6.) Civilizations: I really enjoyed the civilization mix of the game (except the exclusion of Israel) and liked how even a few mythical nations were included (Amazons). When playing the game, it’s interesting how many of the civilizations follow the paths of their real-world counterparts fairly well, yet players still have the choice to do what they want. I enjoyed the game quite a bit because players control at least two different civilizations, and having one fizzle out wasn’t that big of a deal. In the games I played, rare it was that a player hung onto any of their nations too long. It was usually in a player’s best interest to start up a fresh, new civilization. And quite often, other players will “encourage” a player to give up on an attacked, event card targeted civilization. The civilizations are all interesting, with different goals, money amounts, leaders, and abilities. The nations alone cause the replayability of the game to skyrocket.

7.) Event cards: Some of the events are extremely powerful. At first, I had a hard time understanding this - some of them seemed frankly overpowered. But then, when we played the game, we saw how a player could get a little too comfortable with an out-of-the-way, powerful empire. Event cards were some of the best ways to deal with these point-bearing civilizations. And besides, using up a good event usually means losing a good civilization and a nice destiny number.

8.) Artifacts: Wonders of the worlds, religions, governments - I didn’t find these to have as great of an effect on the game as in other civilization games, but they certainly did add spice and flavor to an empire. I especially enjoyed how religions could be adopted by neighboring empires, and how many of them were tied to specific regions.

9.) Trading: The trading aspect of the game was a lot of fun. The progression of nations often got bogged down in Dark Ages, and the only way for them to progress is to trade with other players. Since the trading involves the cards, it can be a tense time for both players involved. Do I give a good card to my opponent to insure my win, or do I give them a less useful card in hopes of getting a great one? The entire trading mechanic is very smooth, simple, and adds a lot to the game.

10.) Action Markers: This mechanic isn’t new; it’s being used in many games today, even the new Twilight Imperium. But that doesn’t mean that it isn’t effective. Since players can only play one action marker on each empire they control, they must sometimes agonize over their choices? Do you build more troops or expand your borders? Do you attack your neighbor, or try to grow your cities? Do you trade with a neighbor, or do you try to increase your empire’s money? Hard choices have to be made each turn over what action marker to use, but it helps keep empires from running away with the game.

11.) Glory Points: The glory points for each nation are different. If a player enters the game, assuming that they’ll just try to build their civilizations to become huge empires, they’ll probably lose the game. Each civilization has different glory requirements, and a player has to adjust their style to meet it. For example, the Poles get points for spreading Christianity, the Pirate States get points for winning sea battles, the Plains Americans get points for controlling areas in the Americas, and the Chams get points for having the most money. An inexperienced player can lose the game if they don’t watch their victory conditions.

12.) Time: The game is L-O-N-G. Even playing only one Age can take quite a bit of time, but the downtime is minimal. A player will find himself watching the board at all times, constantly scheming how they will increase the glory of their empires. Players can even enter and exit the game, and it doesn’t affect playing much at all. I’m certainly not a fan of long games, but this one is one that I don’t mind the length.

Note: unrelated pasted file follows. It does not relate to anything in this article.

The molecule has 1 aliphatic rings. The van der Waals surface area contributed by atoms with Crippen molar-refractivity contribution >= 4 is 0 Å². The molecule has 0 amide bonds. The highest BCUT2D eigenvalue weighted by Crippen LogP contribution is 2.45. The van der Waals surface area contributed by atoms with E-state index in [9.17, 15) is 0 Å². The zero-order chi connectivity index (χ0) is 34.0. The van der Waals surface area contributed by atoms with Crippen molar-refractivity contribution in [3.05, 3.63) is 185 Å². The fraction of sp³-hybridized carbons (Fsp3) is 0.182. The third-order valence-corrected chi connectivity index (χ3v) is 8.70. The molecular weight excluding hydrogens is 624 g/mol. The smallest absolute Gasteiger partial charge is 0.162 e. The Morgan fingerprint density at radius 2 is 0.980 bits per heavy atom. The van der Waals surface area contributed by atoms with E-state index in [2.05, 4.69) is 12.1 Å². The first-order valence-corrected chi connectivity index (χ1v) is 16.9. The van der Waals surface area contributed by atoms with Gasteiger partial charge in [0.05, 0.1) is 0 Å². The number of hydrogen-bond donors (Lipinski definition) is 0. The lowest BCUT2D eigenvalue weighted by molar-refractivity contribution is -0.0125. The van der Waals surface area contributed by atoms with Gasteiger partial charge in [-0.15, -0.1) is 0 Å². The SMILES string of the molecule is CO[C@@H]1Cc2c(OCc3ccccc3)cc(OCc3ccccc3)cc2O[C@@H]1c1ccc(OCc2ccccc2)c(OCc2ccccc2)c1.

13.) Battles: Battles are a unique affair, and I’m not quite sure what to make of them yet. They involve a decent amount of modifiers, and I had to print out a conflict resolution aid to help understand them; but I thought that they were clever and interesting. It is quite possible that an army, through bad maneuvering, can lose a battle without any attrition to the enemy - an odd thing, but most battles seem to work out fairly well. Combat isn’t as common as you’d think, so fortunately the lengthy battles don’t slow the already long game down too much.

14.) Fun Factor: 7 Ages is FUN. I don’t think it will appeal to everyone. If you don’t like involved, lengthy empire-building games, this isn’t going to be your cup of tea. I have a select group that I will gladly play this game with - and it’s an event requiring specific planning- we plan to play it. It’s a fun time, but it’s most probably the only game we’ll play afternoon/evening/night/morning/ afternoon, etc. At no time during the game was I bored, however. While it was long, I was extremely involved.

This doesn’t mean that I’m turning into a war gamer - I just think that 7 Ages isn’t really a war game, being rather a game about the rise and fall of civilizations. Some have compared it to History of the World, and I can see the similarities; but I think 7 Ages is massively superior. Player aids are a must, and I had some small quibbles; but the total experience just blew me away. I had a great time with the game, and I’m really glad that I accidentally got it, as it will keep me happy for many years to come. I truly believe that it is THE definitive civilization game.

Tom Vasel
“Real men play board games.”

jwarrend
Offline
Joined: 08/03/2008
Re: [Review] 7 Ages

TomVasel wrote:
I truly believe that it is THE definitive civilization game.

Wow, that's a bold statement. Better than advanced Civ? In what ways do you feel it exceeds or improves upon Civ? (My interest is not merely academic; I'm working on a civ building game myself, so I'm interested to hear your take on the ways in which 7 ages succeeds where others have fallen short.)

Thanks for the review, Tom. I wasn't too interested in this game because of the time and "bits overload" factors, but I'm glad to hear there's a fun game underneath, and may try to play at some point if I can find someone else to buy the game!

-Jeff

Syndicate content


forum | by Dr. Radut